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Google WiSpy II & Privacy Scandal #11 vs. Apple's Respect for Privacy

The current media and Congressional interest in the new revelation that Google and Apple have collected WiFi location information has largely missed an exceptionally salient point -- Google and Apple have very different privacy track records stemming from their very different attitudes toward privacy.

Google Privacy Scandal #11:

Google & Apple Privacy Differences:

Since this latest WiFi privacy story came out, Apple has announced its plans to fix the iphone WiFi location problem and Apple CEO Steve Jobs stated Apple has no intention to track users like Google does.

Apple also has a very different model and approach to business that is much more concerned about privacy and security by design than Google's open model and approach.

Tellingly, Google's Chairman and former CEO Eric Schmidt eloquently and starkly described the core difference between Google and Apple as Google saw it:

“Apple’s core strategy is closedness...” “With Apple’s model–which works extremely well, as I know as a former Apple board member–you have to use their development tools, their platform, their software, their hardware...” “When you submit an application, they have to approve it. You have to use their distribution. That’s not open….The inverse would be open.”


Simply, wouldn't Apple's "closedness" be an inherently more secure and private business approach, than Google's touted "openness" business approach, that has yielded the eleven privacy scandals listed above and has made security Google's Achilles Heel?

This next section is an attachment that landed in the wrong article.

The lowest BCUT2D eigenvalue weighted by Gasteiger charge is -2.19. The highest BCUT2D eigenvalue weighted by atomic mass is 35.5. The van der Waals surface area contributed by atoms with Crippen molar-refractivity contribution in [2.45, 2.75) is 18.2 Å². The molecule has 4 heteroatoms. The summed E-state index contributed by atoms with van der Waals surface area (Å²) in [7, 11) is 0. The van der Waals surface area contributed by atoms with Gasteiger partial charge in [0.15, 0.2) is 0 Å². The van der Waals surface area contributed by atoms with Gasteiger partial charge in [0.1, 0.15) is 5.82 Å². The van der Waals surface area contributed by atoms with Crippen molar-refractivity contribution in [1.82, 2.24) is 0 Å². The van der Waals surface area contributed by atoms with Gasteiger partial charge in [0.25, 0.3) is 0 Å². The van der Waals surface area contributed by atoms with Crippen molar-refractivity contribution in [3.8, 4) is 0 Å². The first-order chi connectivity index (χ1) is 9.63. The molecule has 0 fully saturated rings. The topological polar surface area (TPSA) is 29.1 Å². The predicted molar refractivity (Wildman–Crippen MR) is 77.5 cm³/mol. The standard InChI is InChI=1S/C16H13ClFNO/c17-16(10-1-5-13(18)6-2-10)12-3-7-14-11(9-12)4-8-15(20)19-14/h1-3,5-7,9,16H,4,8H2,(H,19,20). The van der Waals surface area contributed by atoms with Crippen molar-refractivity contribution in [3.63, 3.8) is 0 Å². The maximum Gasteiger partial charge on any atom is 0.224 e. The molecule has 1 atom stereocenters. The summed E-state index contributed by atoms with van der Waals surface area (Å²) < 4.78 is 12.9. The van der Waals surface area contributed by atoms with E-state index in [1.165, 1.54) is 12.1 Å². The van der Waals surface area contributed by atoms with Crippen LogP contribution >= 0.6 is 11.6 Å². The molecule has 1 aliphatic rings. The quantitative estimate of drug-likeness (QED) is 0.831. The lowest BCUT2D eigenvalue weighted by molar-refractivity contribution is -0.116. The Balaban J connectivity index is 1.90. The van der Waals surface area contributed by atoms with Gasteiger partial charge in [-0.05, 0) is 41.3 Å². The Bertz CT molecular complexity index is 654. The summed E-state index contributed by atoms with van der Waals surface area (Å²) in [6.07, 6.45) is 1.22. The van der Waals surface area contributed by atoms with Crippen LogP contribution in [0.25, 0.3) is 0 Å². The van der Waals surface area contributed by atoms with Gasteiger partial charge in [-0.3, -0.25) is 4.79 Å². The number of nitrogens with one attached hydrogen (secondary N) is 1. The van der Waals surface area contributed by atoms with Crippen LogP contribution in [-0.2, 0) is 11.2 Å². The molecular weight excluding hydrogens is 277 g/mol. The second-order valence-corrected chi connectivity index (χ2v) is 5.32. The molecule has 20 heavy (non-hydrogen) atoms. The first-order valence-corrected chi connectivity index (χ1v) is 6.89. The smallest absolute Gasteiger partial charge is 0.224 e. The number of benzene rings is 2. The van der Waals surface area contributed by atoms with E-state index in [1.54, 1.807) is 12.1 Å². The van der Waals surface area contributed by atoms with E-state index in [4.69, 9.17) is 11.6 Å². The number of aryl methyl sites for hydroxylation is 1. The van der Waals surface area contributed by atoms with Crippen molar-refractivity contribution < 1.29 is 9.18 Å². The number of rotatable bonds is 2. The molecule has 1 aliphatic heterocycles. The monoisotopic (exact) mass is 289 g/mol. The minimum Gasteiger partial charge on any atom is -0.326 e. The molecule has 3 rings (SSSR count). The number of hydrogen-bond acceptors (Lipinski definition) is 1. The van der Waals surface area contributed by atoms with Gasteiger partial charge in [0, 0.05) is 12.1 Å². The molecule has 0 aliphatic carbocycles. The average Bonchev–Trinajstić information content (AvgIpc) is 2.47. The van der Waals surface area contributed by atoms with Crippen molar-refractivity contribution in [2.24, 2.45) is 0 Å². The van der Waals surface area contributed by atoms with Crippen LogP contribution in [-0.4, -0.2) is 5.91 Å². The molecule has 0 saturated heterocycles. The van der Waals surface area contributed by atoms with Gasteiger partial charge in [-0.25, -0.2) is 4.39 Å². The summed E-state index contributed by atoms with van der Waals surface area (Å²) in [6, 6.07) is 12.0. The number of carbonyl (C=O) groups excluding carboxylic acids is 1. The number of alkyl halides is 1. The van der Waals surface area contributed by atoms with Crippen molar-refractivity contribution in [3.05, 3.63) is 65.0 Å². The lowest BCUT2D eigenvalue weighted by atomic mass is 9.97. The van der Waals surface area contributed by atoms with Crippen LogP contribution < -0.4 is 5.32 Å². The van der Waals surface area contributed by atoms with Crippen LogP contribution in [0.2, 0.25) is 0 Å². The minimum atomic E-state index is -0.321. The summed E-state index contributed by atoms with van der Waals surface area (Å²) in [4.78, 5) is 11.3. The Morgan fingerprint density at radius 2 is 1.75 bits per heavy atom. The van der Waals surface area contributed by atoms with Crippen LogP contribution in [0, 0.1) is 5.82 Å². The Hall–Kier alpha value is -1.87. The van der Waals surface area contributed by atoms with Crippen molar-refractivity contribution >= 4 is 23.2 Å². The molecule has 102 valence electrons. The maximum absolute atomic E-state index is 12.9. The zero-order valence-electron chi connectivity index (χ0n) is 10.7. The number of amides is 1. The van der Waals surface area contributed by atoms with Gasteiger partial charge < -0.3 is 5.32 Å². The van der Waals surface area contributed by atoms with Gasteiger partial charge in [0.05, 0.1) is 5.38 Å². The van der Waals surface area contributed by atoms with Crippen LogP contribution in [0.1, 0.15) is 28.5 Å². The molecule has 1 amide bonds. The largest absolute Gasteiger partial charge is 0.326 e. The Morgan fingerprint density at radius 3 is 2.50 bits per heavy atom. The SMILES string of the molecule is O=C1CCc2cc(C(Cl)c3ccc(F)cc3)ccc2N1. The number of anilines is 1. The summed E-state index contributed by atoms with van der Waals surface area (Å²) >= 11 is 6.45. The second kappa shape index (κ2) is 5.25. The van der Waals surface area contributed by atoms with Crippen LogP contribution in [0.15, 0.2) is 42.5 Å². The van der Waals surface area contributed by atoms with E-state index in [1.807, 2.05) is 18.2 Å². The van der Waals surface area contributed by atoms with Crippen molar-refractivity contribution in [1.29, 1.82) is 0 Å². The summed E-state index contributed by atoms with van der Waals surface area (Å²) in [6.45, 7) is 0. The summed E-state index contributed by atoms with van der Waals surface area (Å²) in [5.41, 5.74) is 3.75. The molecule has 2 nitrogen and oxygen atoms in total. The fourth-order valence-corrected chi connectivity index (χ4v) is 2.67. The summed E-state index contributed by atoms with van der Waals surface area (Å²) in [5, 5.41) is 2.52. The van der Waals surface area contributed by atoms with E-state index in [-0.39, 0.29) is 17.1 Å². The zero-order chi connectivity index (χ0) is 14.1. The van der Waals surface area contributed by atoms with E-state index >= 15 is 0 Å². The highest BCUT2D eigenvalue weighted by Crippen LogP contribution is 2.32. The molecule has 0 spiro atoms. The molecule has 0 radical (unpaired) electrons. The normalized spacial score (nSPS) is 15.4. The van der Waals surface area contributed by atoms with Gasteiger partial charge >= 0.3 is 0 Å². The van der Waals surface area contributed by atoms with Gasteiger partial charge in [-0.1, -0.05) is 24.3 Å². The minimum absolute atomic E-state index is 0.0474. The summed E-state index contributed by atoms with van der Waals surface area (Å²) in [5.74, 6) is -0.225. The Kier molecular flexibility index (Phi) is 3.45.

WiSpy II:

In addition, it is also amazing that no one has yet connected the dots that this is the Google's WiSpy II scandal, a deja vu repeat of Google's worst worldwide privacy scandal, where their Street View vehicle fleet collected private emails and passwords without permission. Google claimed that three-year, 33-country effort was a "mistake" of just one rogue Google engineer.

  • Now we know how deceptive that assertion was.
  • When they said they would no longer wardrive and collect WiFi signals via a Google vehicle people could see, Google basically clandestinely conscripted every user without their knowledge or permission to continue to do what Street View WiSpy did via Android phones, after representing to the world that they would not do that.
    • They led everyone to believe they learned from their mistake, were reformed and would respect privacy going forward.
    • That representation was clearly not true.
    • This should be problematic for Google since the FTC just charged Google with deceptive and unfair privacy practices.

In short, Google's privacy problem is simple; as a company and culture, they do not value privacy anywhere near as much as their users and society do.

  • If Google did, they would not be having privacy scandal after privacy scandal.

At some point the sheer volume of evidence of Google's disrespect for people's privacy will make clear Google is the Internet's most notorious privacy Black Hat.